About the author

A product originally of the eastern London suburb of Upminster, at age five my dad's colourfully-expressed lack of patience for traffic lead to a move to Melton Mowbray, a town in the Midlands inspirationally famous for pork pies and Stilton cheese - the zenith of international cuisine by anyone's yardstick. Despite the lure of pork products, following A-levels at the King Edward VII Upper School I left for Newcastle University situated in the balmy northern city of Newcastle-upon-Tyne. An arduous course in beer drinking was accompanied by a coincidental degree in Astronomy and Astrophysics. This was the time of the Young Ones television series and their house bore a striking resemblance to our domicile at 60 Normanton Terrace, known among the rodent population as a charitable, if somewhat drafty and barely-heated, shelter. 

It was, then, with some reluctance that I decided to shirk such luxury to study for a D.Phil in astrophysics at Brasenose College, Oxford University. My thesis, High Resolution Stellar Spectroscopy, aimed at understanding very high resolution optical spectra of stars like the Sun to probe the details of spectral line formation, and infer atmospheric parameters and elemental abundances. I subsequently managed to secure a NATO postdoctoral fellowship and chose to study at the University of Texas at Austin, where I had visited during the D.Phil to obtain spectra at the McDonald Observatory in west Texas. In a second postdoc at the University of California, Berkeley, I moved higher up in the stellar atmosphere to study stellar coronae using what was to be the newly-launched NASA Extreme Ultraviolet Explorer (EUVE) satellite. Colleagues have pointed out that it was grossly unfair that I passed through to the corona without having to stop at the much more complicated chromosphere for a while.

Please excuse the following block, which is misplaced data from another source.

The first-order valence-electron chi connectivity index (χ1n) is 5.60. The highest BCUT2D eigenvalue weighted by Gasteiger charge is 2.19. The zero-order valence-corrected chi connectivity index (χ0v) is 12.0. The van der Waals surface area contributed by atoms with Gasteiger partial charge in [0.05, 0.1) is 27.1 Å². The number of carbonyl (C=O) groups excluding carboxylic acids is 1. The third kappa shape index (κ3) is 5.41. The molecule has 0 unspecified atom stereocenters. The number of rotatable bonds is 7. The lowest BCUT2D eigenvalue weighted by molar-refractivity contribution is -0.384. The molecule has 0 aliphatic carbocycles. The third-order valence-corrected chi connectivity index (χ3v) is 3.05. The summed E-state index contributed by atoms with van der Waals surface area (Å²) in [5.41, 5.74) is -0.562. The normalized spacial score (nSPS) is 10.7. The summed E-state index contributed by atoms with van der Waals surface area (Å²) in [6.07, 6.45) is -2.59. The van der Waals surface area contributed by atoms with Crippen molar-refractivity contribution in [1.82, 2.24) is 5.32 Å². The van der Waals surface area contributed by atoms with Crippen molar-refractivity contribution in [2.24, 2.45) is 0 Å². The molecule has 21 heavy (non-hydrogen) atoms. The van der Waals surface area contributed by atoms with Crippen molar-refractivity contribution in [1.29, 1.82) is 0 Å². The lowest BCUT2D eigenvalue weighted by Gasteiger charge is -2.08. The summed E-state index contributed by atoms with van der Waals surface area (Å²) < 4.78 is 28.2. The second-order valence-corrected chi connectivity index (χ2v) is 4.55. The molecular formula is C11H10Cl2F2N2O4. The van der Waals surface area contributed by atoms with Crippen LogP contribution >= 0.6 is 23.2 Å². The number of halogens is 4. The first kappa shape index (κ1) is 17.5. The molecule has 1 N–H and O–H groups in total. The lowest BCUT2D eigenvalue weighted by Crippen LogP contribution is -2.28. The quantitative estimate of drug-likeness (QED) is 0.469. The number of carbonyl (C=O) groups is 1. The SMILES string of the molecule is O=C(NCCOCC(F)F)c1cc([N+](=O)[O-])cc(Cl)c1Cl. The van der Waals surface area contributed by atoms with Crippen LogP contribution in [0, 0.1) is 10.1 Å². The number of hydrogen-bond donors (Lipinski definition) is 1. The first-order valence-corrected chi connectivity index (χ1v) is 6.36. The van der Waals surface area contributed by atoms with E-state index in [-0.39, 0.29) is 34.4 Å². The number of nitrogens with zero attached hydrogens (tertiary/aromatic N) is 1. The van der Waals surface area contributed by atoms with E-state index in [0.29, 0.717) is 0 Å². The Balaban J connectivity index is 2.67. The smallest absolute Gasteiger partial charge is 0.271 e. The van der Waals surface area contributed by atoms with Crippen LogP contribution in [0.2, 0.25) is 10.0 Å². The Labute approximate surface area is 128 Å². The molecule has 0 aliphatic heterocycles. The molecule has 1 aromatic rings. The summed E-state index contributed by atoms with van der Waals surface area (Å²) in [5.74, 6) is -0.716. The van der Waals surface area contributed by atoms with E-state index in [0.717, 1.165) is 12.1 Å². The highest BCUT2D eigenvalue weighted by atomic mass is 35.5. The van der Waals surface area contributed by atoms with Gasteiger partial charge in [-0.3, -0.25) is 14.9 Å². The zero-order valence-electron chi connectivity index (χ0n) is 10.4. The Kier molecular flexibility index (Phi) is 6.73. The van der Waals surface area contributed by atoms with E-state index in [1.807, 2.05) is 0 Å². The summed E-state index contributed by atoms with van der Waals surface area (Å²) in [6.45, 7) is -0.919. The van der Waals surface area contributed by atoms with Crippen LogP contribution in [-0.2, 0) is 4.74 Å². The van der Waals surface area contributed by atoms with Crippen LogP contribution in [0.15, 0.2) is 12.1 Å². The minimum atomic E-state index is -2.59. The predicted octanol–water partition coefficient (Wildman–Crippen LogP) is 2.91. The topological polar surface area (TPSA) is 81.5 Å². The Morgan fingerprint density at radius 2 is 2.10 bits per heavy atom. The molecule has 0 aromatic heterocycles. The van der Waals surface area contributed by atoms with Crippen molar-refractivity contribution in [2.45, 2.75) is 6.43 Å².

EUVE obtained the first "high resolution" coronal spectra of stars - resolving powers of 100 or so at wavelengths between 70 and 750 Angstroms, sufficient to isolate prominent spectral lines and perform plasma diagnostics. This provided a natural platform to move to higher energies, and at the end of 1995 I moved to the Smithsonian Astrophysical Observatory at the Harvard-Smithsonian Center for Astrophysics to work on the Advanced X-ray Astrophysics Facility (AXAF, later to be re-named the Chandra X-ray Observatory).  

I live in Arlington, Massachusetts, with my wife and three children.